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‘We can’t pretend that climate change isn’t there’: Notley stands firm on carbon tax if NDP re-elected

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Alberta’s carbon tax isn’t going anywhere if the NDP is re-elected in the looming election, Premier Rachel Notley says.

“We can’t pretend that climate change isn’t there. We have an obligation as a world-leading energy producer to show leadership on it,” the NDP leader said on CBC’s Alberta@Noon on Tuesday.

Provincial legislation dictates an election must be held between March 1 and May 31.

“In the long term, that’s how we are going to grow our economy and grow our markets, and I absolutely believe it is the right thing to do.”

But she still says her government won’t sign on to the federal carbon plan until shovels are back in the ground on the Trans Mountain pipeline expansion.

When the NDP introduced the carbon tax, Notley had explicitly linked it to getting the social licence needed to get pipelines built. The government rolled out a $20-per-tonne tax on carbon dioxide emissions on Jan. 1, 2017, which increased to $30 a tonne on Jan. 1, 2018.

Under the federal climate change plan introduced by Justin Trudeau’s Liberals, the carbon tax must reach $50 per tonne by 2022. Notley had said Alberta would respect the federal mandate, but later pulled out, expressing frustration with the federal government’s handling of pipeline and energy industry challenges.

Notley told Alberta@Noon that the carbon tax is tied to infrastructure projects that depend on the funding.

“The Green Line in Calgary would get cancelled, the new LRT line in Edmonton would get cancelled. We would also be unable to support the good work that’s going on — the technological innovation, taking carbon out of the product we produce, making sure we can present to the world a sustainable, responsible product and at the same time supporting the efforts of Albertans to reduce our emissions.”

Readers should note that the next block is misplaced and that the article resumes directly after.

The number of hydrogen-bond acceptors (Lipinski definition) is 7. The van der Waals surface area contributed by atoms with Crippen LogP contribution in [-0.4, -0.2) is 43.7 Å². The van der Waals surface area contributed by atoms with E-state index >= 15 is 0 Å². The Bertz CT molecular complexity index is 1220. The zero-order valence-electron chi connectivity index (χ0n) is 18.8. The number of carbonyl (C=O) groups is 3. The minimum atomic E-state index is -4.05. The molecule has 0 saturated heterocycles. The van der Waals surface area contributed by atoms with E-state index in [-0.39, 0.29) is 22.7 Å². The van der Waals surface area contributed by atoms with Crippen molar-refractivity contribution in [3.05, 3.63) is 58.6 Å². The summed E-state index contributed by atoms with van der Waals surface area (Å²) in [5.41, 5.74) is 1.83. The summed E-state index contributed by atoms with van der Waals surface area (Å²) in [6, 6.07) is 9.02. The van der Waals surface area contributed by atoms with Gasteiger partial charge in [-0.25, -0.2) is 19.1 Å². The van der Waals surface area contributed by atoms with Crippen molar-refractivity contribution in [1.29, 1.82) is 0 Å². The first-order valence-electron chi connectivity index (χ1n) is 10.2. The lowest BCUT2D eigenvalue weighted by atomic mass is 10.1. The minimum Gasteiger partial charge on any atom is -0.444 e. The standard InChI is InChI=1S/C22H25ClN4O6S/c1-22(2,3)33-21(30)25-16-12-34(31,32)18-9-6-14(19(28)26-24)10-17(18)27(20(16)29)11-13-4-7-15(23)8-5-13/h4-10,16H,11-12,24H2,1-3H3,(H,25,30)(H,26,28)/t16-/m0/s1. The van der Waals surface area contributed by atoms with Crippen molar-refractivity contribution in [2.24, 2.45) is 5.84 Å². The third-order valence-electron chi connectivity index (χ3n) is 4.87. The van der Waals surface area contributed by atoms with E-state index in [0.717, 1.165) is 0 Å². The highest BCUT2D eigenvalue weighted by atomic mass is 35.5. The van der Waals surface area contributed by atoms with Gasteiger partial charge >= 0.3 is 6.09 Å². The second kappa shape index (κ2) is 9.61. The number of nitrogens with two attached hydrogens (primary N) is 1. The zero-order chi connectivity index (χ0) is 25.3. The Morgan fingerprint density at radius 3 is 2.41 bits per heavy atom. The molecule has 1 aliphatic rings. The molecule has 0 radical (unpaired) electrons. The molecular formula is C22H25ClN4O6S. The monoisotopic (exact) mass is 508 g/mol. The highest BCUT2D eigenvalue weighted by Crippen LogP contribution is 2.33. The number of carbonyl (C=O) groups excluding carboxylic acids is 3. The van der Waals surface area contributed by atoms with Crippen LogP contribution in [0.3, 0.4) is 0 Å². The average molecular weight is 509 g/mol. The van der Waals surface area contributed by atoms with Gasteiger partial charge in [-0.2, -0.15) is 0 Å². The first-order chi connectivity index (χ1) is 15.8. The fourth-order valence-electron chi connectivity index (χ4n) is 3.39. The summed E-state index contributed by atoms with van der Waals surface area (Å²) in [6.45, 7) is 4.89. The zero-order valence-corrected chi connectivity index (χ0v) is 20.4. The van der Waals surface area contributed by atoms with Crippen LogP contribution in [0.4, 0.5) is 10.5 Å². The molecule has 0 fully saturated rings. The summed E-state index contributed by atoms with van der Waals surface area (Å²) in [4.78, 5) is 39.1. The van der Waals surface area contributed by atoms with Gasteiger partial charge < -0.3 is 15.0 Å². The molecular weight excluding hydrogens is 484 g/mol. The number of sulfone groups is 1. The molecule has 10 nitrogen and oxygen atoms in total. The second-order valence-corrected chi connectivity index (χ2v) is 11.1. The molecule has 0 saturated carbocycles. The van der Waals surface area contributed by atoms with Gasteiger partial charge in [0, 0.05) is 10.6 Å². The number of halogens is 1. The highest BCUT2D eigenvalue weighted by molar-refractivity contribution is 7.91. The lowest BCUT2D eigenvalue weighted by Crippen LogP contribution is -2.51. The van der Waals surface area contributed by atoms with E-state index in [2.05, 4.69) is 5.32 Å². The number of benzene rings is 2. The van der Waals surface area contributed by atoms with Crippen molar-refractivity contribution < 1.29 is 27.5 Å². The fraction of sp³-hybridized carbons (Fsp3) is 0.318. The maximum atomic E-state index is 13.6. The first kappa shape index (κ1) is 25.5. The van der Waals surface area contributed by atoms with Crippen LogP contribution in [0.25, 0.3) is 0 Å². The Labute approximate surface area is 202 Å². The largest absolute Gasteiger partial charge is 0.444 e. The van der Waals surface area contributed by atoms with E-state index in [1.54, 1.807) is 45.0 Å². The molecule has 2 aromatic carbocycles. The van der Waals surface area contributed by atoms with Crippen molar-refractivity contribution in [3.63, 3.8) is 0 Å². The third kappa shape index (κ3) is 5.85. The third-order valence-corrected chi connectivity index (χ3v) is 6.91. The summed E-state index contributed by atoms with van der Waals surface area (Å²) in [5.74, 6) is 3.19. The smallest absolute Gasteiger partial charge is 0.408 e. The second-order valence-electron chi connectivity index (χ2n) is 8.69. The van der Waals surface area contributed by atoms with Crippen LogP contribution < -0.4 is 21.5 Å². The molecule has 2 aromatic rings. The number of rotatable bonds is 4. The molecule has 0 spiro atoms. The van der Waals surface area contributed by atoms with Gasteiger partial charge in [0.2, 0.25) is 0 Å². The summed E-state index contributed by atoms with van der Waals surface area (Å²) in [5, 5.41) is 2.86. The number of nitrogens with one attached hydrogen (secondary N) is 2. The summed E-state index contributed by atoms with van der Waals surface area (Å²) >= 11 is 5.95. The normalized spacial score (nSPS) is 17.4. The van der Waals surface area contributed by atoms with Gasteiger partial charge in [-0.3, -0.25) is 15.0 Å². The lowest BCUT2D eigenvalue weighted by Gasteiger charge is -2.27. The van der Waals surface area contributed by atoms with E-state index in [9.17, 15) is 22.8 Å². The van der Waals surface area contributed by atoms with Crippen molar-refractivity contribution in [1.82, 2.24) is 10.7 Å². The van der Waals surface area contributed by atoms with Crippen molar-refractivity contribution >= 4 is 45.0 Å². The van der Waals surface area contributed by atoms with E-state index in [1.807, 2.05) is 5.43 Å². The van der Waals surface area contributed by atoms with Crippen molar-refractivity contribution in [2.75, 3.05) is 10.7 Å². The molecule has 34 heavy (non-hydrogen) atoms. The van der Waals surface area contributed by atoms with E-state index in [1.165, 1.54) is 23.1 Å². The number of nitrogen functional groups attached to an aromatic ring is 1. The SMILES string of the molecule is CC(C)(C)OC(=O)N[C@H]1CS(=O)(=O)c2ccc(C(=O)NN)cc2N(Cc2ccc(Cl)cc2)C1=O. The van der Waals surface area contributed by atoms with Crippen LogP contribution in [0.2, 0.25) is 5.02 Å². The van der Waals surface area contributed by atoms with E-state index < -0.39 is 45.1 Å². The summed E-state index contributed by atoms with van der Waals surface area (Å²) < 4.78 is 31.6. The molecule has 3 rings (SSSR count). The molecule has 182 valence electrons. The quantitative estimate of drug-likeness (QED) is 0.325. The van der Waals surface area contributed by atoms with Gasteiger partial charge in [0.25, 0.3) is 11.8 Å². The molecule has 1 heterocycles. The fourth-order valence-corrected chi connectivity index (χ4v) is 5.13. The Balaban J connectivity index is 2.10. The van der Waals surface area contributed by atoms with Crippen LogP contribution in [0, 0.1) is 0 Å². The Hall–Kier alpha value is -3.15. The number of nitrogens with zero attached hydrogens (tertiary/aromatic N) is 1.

Projects won’t be cancelled, counters UCP

The NDP’s chief rival so far according to the polls, the United Conservative Party led by Jason Kenney, has vowed to eliminate the carbon tax if it wins.

On Tuesday, a UCP spokesperson rejected Notley’s assertion that projects would be cancelled without a provincial carbon tax.

“I would … remind you that federal Green Line funding was announced by Jason Kenney in his capacity as a federal cabinet minister,” spokesperson Christine Myatt said in an emailed statement.

The UCP, which formed when the Wildrose Party and Progressive Conservative Party merged in July 2017, says its post-carbon tax plans are being worked on.

“Our platform is currently under development, and we will have more to say on our plan to reduce emissions closer to the election,” Myatt said in the statement.

The Alberta Party, Alberta Liberal Party and Green Party of Alberta have all indicated that they would keep the provincial carbon tax, but with some tweaks.

The Freedom Conservative Party of Alberta has said it would scrap the levy entirely.

Political scientist Duane Bratt wonders whether the reaction to Alberta’s carbon tax would have been different if the economy were in better shape or the messaging more effective. (CBC)

Carbon tax messaging, timing not ideal, says political scientist

A political scientist predicts the carbon tax will be the major issue in the upcoming election.

“It is the major initiative of the Notley government. This impacted everybody. This is why Jason Kenney has said Bill 1 will be repealing that carbon tax,” said Duane Bratt, a professor at Mount Royal University in Calgary.

But it’s not clear what would come after that repeal, he said.

“Let’s say we didn’t have the carbon tax. Let’s say we use the Jason Kenney approach. Would we be any closer to building a pipeline?” Bratt asked.

He says the reaction to the carbon tax could have been different.

“If you are going to change behaviour, economists have shown the carbon tax is the simplest, easiest way to do that. Could there have been a difference in how it was messaged? Possibly,” Bratt said.

“If this had come in in 2010 or 2011 when the economy was that much stronger, would that have made a difference?” 


Tune in for more political coverage on Alberta@Noon when Jason Kenney joins the show on Jan. 22.

Listen to the entire Alberta@Noon interview with Rachel Notley here or watch the Facebook Live video right here.


With files from Alberta@Noon

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List of Tourist Attractions Open Now in Ottawa

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With Ontario now in Step 3 of 2021 three-step plan for reopening, museums and other indoor attractions are allowed to reopen with capacity limited to not exceed 50 per cent capacity indoors and 75 per cent capacity outdoors.

Here is a list of Ottawa attractions you can visit starting July 16th.

Do remember to wear masks and buy tickets in advance.

Parliament Hill